Most of her viewers right now are her "friends," who seem happy just to hang out, listen to her talk, and reminisce about their shared stories. "People still come into my room asking about the coffee stand," says Eevie.
"Everyone misses it." Eevie got her start camming by setting up her laptop inside the bikini barista drive-through espresso stand she was working at, which is apparently a novelty to people around the world. Like, 'Holy shit, there's a girl in her underwear in public.'" The rules have changed since then.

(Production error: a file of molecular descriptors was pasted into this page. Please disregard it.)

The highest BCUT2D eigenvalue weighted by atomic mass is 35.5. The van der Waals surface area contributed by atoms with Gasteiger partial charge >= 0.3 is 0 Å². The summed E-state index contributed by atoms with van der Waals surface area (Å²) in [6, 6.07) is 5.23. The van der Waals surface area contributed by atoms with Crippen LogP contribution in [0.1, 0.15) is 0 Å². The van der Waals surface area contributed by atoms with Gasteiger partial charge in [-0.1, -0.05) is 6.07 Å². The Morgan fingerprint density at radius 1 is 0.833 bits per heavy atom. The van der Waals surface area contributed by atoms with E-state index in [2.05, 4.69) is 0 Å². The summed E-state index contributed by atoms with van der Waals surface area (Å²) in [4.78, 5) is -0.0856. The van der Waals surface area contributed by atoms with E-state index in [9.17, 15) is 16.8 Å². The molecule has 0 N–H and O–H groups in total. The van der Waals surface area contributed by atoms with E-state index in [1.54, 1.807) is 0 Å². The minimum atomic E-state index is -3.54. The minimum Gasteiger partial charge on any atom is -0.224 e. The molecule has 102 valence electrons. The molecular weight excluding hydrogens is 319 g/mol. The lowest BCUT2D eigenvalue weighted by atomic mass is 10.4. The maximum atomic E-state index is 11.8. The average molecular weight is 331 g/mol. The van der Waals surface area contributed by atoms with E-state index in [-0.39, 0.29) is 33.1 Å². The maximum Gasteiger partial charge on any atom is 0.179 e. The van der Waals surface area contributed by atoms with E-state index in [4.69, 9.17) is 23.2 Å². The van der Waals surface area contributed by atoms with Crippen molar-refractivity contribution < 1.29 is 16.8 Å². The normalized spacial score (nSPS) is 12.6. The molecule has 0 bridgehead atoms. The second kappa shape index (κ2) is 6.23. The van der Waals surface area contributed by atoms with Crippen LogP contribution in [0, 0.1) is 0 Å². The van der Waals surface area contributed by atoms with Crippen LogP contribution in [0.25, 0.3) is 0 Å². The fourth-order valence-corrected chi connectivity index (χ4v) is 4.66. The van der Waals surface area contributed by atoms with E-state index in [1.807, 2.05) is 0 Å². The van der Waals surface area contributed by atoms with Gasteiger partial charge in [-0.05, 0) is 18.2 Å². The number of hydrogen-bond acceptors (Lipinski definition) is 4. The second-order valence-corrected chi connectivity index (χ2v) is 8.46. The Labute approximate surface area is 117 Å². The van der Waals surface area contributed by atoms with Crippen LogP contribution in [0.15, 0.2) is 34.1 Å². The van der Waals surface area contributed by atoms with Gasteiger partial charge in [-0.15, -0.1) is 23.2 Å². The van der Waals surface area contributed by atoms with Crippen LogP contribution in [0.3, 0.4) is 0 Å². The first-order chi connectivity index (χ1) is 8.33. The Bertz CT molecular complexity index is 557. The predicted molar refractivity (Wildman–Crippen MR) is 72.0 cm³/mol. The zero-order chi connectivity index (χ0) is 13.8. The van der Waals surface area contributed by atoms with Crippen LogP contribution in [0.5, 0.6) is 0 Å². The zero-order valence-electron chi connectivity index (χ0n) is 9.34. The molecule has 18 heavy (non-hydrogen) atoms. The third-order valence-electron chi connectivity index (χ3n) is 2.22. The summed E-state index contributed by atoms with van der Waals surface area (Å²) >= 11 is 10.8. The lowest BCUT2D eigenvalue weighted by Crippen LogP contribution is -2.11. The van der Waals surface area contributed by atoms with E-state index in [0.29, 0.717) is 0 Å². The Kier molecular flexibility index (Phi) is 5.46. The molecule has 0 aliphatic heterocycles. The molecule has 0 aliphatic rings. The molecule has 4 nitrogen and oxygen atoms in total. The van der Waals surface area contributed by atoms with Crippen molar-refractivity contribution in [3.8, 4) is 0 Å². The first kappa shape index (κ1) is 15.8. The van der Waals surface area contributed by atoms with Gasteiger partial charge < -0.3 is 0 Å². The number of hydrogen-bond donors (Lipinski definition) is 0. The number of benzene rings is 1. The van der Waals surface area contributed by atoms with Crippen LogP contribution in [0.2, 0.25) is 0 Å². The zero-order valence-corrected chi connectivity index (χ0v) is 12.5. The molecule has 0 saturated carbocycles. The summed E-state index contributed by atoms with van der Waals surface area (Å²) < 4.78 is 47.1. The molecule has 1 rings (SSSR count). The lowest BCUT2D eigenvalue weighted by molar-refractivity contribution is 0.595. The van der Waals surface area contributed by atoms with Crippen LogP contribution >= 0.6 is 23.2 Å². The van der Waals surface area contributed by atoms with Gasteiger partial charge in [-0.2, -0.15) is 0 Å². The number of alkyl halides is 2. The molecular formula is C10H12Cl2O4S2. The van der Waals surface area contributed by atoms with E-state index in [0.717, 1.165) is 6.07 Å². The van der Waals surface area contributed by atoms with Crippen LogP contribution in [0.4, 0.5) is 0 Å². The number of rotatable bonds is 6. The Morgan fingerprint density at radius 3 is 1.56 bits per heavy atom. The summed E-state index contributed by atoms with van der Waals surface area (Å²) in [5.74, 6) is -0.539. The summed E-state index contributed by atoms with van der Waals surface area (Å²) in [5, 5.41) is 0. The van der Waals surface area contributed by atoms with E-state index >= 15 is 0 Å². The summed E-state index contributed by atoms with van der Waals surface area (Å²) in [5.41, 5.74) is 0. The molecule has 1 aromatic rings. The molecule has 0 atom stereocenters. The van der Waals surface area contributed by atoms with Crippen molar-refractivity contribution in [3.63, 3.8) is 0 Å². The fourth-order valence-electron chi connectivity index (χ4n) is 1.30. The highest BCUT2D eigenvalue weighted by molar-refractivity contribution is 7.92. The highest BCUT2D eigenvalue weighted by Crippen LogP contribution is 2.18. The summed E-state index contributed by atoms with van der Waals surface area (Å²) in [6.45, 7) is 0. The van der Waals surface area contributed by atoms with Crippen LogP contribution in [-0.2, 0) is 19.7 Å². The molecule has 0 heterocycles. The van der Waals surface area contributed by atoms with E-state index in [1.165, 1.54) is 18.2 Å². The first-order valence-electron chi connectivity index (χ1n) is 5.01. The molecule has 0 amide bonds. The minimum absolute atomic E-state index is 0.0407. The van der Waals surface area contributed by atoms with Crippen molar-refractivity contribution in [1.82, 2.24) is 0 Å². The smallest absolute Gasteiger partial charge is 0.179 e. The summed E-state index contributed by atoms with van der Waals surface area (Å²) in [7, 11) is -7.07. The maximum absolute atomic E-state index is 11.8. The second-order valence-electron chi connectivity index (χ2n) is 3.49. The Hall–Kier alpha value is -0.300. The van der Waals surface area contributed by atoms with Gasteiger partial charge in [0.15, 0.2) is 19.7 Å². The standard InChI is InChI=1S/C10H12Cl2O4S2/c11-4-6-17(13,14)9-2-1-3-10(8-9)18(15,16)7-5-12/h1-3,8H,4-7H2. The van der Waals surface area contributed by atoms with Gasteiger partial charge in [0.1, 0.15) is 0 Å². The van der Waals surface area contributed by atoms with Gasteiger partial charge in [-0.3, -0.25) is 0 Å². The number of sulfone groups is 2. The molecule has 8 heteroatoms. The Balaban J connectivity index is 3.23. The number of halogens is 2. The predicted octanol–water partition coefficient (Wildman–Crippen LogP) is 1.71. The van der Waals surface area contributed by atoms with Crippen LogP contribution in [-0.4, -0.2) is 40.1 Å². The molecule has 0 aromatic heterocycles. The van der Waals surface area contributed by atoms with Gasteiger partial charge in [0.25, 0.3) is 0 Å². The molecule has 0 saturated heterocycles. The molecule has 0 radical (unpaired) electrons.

It's real, it's live, it's interactive, and it's relationship-based.
A cam session is usually hours long, and most of that is spent talking.
The history of Eevie's camming career is collective, a mutual memory that builds and changes with the people she's connected to, and the stories Eevie told me were my first exposure to how personal and meaningful camming relationships can become. (Sarah's name has been changed for this article.) Boggers asks if Eevie has told me "their story." He explains over private message: "Eevie has been great, we liked her from the first time we saw her just a real genuine person not fake and all about the tokens and stuff.